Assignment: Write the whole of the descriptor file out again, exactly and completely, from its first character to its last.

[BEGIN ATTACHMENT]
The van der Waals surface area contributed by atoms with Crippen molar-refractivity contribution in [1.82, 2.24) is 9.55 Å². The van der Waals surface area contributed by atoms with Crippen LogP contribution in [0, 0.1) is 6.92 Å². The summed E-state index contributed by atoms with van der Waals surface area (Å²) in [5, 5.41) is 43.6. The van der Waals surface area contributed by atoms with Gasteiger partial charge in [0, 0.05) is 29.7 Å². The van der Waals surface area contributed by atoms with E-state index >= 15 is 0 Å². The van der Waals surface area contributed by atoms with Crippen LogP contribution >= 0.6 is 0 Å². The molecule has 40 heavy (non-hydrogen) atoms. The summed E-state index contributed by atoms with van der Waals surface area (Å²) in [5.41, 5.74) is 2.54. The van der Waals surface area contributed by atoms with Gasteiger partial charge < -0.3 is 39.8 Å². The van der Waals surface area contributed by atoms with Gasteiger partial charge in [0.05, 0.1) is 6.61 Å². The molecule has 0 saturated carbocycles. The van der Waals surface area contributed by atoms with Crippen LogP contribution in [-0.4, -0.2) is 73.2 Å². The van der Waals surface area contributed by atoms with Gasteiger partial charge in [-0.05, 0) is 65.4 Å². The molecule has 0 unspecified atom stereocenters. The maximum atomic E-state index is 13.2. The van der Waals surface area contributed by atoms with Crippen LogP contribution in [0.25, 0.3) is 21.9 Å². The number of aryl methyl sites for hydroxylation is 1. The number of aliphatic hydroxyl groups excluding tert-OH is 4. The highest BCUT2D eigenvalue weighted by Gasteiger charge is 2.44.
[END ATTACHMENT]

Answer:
The van der Waals surface area contributed by atoms with Crippen molar-refractivity contribution in [1.82, 2.24) is 9.55 Å². The van der Waals surface area contributed by atoms with Crippen LogP contribution in [0, 0.1) is 6.92 Å². The summed E-state index contributed by atoms with van der Waals surface area (Å²) in [5, 5.41) is 43.6. The van der Waals surface area contributed by atoms with Gasteiger partial charge in [0, 0.05) is 29.7 Å². The van der Waals surface area contributed by atoms with E-state index >= 15 is 0 Å². The van der Waals surface area contributed by atoms with Crippen LogP contribution >= 0.6 is 0 Å². The molecule has 40 heavy (non-hydrogen) atoms. The summed E-state index contributed by atoms with van der Waals surface area (Å²) in [5.41, 5.74) is 2.54. The van der Waals surface area contributed by atoms with Gasteiger partial charge < -0.3 is 39.8 Å². The van der Waals surface area contributed by atoms with Gasteiger partial charge in [0.05, 0.1) is 6.61 Å². The molecule has 0 saturated carbocycles. The van der Waals surface area contributed by atoms with Crippen LogP contribution in [-0.4, -0.2) is 73.2 Å². The van der Waals surface area contributed by atoms with Gasteiger partial charge in [-0.05, 0) is 65.4 Å². The molecule has 0 unspecified atom stereocenters. The maximum atomic E-state index is 13.2. The van der Waals surface area contributed by atoms with Crippen LogP contribution in [0.25, 0.3) is 21.9 Å². The number of aryl methyl sites for hydroxylation is 1. The number of aliphatic hydroxyl groups excluding tert-OH is 4. The highest BCUT2D eigenvalue weighted by Gasteiger charge is 2.44.